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On Manolo Quezon's latest op ed piece

Fort Lauderdale, FL USA-Manolo Quezon writes something interesting about Pinoy global competitiveness in his "Bringing the world to our shores" What Manolo writes is very true. As an academic, I have seen that in this academic year; our department has seen an unprecedented number of graduate school applications to our programs. The only reason is that many of these applicants have been made redundant by company downsizing. In this situation the best option to maintain one's competitiveness is for one to go back to school.

While Manolo writes about doing an MBA, I believe that this really won't give you that competitive edge. Manolo doesn't write that the problems of the world have been brought to our shores. One has to take academic programs that will allow you to fully exploit the opportunities provided by this new regime. It seems that the academic programs offered at our universities cannot cater for this. Even with CHED autonomy, universities are still trapped in narrow discipline bounded programs and paradigms. The national University of the Philippines isn't excepted here. The graduate school training that students get here seem to reflect the paradigms of 30 years ago.

Manolo writes about getting an Australian MBA. Australia has been the pacesetter in university overseas programs. Most Australian universities have campuses outside Australia. Having done my degree in that country, I note that the lucky country is egalitarian and that is why democracy is flourishing. Australians hardly exhibit the narrow flag waving nationalism we and the Americans often do. In Australia the battler is the hero not the one born into privilege. But these characteristics don't mean Australians do not love their land. They do. I do too. I consider that land as my second home to the extent that I will my ashes to be scattered on the roots of a gum tree.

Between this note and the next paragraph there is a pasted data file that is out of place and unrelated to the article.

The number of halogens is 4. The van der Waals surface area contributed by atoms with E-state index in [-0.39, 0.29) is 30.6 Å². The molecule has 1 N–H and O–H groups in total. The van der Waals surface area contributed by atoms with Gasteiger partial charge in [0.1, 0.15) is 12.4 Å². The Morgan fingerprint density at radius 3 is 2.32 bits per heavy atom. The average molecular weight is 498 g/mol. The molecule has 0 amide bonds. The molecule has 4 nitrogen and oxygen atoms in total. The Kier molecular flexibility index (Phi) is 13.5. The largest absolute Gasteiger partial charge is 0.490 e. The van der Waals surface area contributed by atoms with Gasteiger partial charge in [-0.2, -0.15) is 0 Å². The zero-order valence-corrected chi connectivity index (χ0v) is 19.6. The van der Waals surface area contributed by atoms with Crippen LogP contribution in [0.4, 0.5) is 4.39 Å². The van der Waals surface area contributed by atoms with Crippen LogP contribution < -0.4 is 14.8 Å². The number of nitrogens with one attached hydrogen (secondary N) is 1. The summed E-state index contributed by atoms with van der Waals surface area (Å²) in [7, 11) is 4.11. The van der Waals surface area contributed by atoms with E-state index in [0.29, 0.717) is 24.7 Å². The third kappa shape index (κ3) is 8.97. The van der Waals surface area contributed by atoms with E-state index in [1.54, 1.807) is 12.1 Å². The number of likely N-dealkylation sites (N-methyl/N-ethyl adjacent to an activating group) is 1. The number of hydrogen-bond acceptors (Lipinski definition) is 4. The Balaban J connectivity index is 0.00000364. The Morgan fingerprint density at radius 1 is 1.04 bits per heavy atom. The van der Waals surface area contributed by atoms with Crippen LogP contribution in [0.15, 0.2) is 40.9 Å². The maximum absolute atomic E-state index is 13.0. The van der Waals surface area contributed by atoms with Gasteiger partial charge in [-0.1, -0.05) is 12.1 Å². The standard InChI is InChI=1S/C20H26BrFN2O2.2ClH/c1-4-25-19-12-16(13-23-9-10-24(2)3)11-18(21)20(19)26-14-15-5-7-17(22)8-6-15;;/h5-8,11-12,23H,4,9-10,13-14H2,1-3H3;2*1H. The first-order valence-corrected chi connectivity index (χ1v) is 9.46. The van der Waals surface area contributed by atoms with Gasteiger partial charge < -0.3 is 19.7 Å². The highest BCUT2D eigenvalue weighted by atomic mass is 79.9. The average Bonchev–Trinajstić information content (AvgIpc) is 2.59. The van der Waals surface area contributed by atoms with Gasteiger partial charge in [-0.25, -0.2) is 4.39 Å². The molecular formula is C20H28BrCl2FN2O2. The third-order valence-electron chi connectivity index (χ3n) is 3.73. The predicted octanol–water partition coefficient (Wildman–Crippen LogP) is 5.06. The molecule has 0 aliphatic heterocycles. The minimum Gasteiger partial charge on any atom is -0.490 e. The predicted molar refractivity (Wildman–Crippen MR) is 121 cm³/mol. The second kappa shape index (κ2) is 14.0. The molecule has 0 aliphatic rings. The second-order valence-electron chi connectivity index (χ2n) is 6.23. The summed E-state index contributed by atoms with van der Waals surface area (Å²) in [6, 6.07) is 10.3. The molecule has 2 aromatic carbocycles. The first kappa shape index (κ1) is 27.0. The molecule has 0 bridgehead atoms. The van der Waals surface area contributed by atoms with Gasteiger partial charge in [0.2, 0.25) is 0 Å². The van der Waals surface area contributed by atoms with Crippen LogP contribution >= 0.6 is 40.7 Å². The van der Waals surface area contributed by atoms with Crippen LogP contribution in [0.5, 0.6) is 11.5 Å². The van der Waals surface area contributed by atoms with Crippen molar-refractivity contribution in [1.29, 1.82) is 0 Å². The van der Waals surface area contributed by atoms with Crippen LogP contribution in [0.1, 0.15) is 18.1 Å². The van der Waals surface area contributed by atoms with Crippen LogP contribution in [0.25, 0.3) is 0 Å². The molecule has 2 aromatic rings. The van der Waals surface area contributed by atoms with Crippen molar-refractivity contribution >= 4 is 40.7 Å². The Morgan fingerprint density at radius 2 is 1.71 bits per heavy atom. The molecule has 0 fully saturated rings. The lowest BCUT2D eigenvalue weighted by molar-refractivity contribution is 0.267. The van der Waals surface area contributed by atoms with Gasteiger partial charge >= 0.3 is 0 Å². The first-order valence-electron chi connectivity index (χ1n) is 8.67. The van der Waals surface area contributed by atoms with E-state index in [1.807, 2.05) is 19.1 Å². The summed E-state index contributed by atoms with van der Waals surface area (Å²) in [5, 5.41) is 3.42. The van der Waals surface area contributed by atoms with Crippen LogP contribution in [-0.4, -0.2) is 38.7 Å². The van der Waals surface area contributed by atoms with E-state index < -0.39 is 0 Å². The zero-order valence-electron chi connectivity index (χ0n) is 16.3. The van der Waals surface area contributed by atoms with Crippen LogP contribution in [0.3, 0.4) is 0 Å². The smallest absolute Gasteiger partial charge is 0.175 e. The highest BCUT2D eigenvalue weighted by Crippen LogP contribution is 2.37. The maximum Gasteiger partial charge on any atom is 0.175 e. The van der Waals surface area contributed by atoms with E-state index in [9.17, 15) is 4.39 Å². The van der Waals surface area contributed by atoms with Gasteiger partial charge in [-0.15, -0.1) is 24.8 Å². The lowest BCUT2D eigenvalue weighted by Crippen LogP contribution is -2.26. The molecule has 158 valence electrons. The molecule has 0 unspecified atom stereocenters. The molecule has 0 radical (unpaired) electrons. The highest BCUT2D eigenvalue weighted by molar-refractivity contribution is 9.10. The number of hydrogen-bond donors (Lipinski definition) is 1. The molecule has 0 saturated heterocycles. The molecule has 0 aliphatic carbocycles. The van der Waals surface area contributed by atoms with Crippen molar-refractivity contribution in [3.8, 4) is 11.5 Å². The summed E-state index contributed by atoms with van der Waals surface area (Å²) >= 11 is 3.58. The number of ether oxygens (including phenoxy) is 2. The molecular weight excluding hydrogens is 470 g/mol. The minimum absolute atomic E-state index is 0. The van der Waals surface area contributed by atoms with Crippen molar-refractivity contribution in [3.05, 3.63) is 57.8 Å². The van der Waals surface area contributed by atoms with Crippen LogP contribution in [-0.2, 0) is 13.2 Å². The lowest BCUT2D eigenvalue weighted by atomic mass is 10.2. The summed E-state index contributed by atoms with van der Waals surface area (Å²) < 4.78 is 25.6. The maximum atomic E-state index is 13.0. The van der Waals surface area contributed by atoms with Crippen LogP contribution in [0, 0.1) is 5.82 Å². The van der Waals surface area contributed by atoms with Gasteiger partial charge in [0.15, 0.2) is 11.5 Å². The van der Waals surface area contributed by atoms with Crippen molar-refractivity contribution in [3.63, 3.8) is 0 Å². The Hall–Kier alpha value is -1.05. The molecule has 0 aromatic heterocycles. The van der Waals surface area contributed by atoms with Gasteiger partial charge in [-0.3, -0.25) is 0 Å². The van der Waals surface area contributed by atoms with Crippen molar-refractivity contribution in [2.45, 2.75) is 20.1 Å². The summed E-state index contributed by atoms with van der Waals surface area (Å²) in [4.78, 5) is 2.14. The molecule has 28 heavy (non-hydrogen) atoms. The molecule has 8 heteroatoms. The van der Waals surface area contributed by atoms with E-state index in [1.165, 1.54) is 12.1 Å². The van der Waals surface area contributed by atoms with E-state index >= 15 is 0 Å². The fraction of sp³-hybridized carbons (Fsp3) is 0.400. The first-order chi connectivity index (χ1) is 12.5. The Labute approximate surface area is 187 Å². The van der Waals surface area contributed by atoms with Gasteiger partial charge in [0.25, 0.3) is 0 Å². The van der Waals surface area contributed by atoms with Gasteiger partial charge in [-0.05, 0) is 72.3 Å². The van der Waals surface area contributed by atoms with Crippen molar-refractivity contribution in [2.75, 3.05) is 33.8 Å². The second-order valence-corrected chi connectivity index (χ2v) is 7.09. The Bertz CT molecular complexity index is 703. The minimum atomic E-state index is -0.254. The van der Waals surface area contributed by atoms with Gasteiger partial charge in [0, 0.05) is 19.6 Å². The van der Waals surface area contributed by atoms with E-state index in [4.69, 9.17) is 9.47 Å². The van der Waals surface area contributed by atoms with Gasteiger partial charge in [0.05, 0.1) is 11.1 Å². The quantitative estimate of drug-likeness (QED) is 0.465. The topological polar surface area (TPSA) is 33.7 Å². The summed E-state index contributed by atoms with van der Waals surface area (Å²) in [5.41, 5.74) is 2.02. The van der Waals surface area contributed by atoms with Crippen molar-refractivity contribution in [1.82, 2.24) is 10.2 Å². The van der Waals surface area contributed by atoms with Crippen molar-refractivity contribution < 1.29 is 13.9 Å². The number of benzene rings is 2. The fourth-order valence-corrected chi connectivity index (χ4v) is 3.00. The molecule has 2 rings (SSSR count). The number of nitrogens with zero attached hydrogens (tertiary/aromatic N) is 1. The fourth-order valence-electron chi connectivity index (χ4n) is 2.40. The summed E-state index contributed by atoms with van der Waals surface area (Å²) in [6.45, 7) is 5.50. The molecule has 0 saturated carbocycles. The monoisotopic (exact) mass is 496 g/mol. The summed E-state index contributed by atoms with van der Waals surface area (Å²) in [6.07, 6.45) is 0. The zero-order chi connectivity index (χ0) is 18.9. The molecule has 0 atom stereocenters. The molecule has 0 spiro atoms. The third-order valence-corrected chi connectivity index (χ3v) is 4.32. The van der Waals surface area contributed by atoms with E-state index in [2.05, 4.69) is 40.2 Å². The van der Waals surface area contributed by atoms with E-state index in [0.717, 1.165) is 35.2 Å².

That real connection to the land, egalitarianism and openness is probably what makes Australia work. Australians are not immune to problems and they have their own debates about their nation as we must realize.

Contrast this is with the attitude of higher ups at the national University. An Australian reporter asked the UP President if she were open to internationalizing the UP citing that Australian universities have earned more revenues and upgraded and made more competitive their academic programs as a result. She replied in that the UP must serve Filipinos first. While we may agree in part, doesn't internationalization serve Filipinos too?

The reality is that Filipinos are by virtue of the forced diaspora have been internationalized. But it is the rapacious elite that profits from this.

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